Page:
Saul David is the opposite. He gets down into the foxholes with soldiers, into the cockpits with kamikaze pilots speeding toward their fiery death. ‘We were in the depths of the abyss’, one American soldier wrote of that battle, ‘the ultimate horror of war … Men struggled and fought and bled in an environment so degrading I believed we had been flung into hell’s own cesspool.’
David restores a human dimension to this battle – both sides are brave, stoic, frightened, barbaric and occasionally cowardly. This is narrative history at its most visceral as battles unfold almost in real time. Kamikaze pilots gather together before a big mission and tell bawdy jokes, boasting of sexual experiences they don’t actually have. At one point, a fierce fight on Sugar Loaf Hill is interrupted when an American ‘war dog’ escapes his lead, charges an Okinawan mutt, mounts her in no-man’s land, then obediently returns. The battlefield falls briefly silent while dogs copulate, and then annihilation resumes.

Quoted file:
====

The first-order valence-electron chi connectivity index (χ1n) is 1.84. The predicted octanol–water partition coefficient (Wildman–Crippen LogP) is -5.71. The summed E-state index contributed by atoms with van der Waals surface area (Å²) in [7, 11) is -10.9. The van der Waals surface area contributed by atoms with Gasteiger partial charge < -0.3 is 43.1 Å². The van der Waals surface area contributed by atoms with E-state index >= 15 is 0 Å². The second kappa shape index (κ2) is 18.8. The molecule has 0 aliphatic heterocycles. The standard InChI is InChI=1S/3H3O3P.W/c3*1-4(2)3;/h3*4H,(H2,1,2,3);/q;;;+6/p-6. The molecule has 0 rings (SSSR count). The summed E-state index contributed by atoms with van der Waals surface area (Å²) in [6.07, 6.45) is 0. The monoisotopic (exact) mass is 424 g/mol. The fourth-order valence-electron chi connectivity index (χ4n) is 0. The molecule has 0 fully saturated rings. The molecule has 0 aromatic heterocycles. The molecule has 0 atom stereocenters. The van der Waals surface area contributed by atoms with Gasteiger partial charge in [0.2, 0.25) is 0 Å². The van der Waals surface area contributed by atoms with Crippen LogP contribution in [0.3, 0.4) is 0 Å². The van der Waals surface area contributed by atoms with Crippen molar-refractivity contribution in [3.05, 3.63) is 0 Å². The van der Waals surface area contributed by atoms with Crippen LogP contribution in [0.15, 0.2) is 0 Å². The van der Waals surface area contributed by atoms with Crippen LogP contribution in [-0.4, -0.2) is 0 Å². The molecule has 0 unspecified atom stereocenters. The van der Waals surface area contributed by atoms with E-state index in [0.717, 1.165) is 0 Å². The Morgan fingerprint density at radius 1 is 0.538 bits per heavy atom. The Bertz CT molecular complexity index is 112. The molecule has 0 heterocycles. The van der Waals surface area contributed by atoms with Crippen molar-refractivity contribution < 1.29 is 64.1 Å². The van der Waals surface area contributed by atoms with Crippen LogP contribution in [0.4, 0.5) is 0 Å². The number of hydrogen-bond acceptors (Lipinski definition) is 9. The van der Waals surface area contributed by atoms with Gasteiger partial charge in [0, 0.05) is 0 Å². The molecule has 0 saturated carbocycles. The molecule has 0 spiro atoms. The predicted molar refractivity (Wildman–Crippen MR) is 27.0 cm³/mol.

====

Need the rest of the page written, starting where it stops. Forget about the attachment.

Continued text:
David fits perfectly into the fine tradition of war books by Max Hastings and Anthony Beevor. It’s war at its most beautiful and most horrible. You can read my review here.
And now for something completely different. There’s going to be a lot of sex going on in the age of quarantine — or at least I think so. Here’s something to read when you’re not, well you know …
My editor at The Times calls me his ‘sex and war correspondent’. I’m not sure what to think about that. I certainly would prefer more of the former than the latter, but war, unfortunately, sells. As a historian, I’ve read a lot of histories of sex over the years and I’ve always been struck by the ability of authors to make sex seem boring. I suppose that’s because, as academics and intellectuals, they’re frightened of being entertaining or — god forbid — funny.
But sex is very often funny. The funniest things in life play at the gap between aspiration and achievement, and that’s precisely why sex is hilarious, because in no other endeavour is that gap so consistently wide. We all aspire to be Idris Elba, but most of us end up performing like Mr. Bean.